By comparison, snow activities were the sixth largest national contributor.

But wait, there’s more!

In 2019, the outdoor recreation industry also accounted for over 21 thousand jobs in Wyoming, mainly thru private businesses, hotels and lodging, and food services that directly or indirectly catered to outdoor recreation.

The trends are clear when compared to historic data – more people and more money are flowing into

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‘Famously the most Spanish city’: The Crown mocked for lacklustre recreation of Australia | Television & radio

The blockbuster premiere of the Crown’s fourth season has delighted a world deeply in need of distraction – but one episode is causing mirth among Australian audiences for all the wrong reasons.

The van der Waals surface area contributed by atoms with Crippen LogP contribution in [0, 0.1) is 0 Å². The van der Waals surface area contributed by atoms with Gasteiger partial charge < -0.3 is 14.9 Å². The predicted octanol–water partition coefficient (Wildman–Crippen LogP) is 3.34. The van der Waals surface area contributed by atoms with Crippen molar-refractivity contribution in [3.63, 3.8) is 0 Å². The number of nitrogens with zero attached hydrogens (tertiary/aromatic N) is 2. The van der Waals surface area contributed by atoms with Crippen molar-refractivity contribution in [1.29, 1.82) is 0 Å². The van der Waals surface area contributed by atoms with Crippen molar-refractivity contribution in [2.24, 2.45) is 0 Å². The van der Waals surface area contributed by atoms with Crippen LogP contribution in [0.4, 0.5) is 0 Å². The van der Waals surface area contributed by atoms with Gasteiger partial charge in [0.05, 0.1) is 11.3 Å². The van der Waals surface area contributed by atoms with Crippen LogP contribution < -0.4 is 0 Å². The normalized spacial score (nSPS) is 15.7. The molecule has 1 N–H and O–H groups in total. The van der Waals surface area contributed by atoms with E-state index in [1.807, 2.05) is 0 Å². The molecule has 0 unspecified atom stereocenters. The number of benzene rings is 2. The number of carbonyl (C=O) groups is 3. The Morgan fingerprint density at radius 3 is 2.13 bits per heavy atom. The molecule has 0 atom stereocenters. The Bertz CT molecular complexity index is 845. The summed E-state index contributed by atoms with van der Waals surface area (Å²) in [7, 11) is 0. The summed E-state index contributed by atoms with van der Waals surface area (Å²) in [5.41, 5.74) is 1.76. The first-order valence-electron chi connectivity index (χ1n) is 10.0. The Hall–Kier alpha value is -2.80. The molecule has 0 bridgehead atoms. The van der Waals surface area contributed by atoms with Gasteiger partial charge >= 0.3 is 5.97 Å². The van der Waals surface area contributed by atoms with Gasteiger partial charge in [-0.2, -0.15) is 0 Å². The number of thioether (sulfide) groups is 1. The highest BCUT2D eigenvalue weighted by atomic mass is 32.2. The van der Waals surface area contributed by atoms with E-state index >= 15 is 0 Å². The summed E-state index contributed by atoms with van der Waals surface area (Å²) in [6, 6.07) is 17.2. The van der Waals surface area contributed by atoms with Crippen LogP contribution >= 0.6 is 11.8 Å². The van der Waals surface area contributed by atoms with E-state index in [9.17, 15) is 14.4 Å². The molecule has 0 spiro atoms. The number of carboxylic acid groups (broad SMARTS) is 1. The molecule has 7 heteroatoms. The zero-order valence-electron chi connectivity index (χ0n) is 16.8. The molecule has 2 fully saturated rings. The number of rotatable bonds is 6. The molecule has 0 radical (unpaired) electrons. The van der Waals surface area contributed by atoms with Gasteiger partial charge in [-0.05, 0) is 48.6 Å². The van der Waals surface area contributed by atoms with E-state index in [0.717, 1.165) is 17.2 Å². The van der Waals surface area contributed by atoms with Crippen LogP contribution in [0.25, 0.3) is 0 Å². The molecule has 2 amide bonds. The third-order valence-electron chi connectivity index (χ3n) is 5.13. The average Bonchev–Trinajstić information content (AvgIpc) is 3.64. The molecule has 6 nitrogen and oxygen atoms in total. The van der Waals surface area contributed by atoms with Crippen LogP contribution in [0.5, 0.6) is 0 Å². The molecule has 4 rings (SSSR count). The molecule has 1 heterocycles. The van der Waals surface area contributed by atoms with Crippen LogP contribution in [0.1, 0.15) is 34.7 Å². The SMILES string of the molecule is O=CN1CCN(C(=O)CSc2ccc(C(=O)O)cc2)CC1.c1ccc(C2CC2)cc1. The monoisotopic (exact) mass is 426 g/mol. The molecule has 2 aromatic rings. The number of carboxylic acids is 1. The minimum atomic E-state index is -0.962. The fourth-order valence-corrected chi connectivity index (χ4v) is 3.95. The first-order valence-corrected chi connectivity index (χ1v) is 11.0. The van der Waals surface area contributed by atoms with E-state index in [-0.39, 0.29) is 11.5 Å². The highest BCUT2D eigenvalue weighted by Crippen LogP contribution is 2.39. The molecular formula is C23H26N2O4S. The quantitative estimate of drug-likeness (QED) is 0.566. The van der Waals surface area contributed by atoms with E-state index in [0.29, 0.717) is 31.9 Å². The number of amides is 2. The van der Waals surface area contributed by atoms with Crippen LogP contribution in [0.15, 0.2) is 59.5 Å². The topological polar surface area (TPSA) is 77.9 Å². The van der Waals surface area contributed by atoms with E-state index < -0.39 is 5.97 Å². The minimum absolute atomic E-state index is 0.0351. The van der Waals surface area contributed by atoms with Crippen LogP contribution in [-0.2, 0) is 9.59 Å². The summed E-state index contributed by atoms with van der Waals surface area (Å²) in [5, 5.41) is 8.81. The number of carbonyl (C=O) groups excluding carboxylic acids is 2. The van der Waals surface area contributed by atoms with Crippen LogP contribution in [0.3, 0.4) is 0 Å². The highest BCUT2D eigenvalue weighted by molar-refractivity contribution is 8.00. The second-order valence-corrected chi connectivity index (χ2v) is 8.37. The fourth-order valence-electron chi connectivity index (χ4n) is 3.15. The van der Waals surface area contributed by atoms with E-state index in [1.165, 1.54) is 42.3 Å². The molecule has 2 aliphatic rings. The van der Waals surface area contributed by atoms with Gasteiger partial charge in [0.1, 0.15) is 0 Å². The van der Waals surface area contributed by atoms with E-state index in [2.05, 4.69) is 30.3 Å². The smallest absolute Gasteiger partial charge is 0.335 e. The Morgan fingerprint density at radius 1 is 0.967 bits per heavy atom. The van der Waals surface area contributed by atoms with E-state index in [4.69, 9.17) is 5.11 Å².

The season, which landed on Netflix on 15 November, focuses on the Windsors in the 1980s, featuring Gillian Anderson as Margaret Thatcher and Emma Corrin as Princess Diana.

In episode six, Terra Nullius, viewers are treated to Charles (Josh O’Connor) and Diana’s 1983 six-week tour of Australia and New Zealand – but there is a catch: the entire episode was shot, quite glaringly, in Spain.

Peter Taggart
(@petertaggart)

Oh my god this is meant to be Brisbane in The Crown. pic.twitter.com/WkXbrmOIZk


November 21, 2020

Peter Taggart
(@petertaggart)

BRISBANE: Famously the most Spanish city you’ve ever seen in your life.


November 21, 2020

The south coast city of Malaga doubled as the setting for Sydney, Canberra and Brisbane.

One holiday-goer stumbled on the shoot while visiting the town last year. A replication of Albert Street, they wrote on Reddit, included “Queensland Police uniforms, Aussie flags and period correct posters”.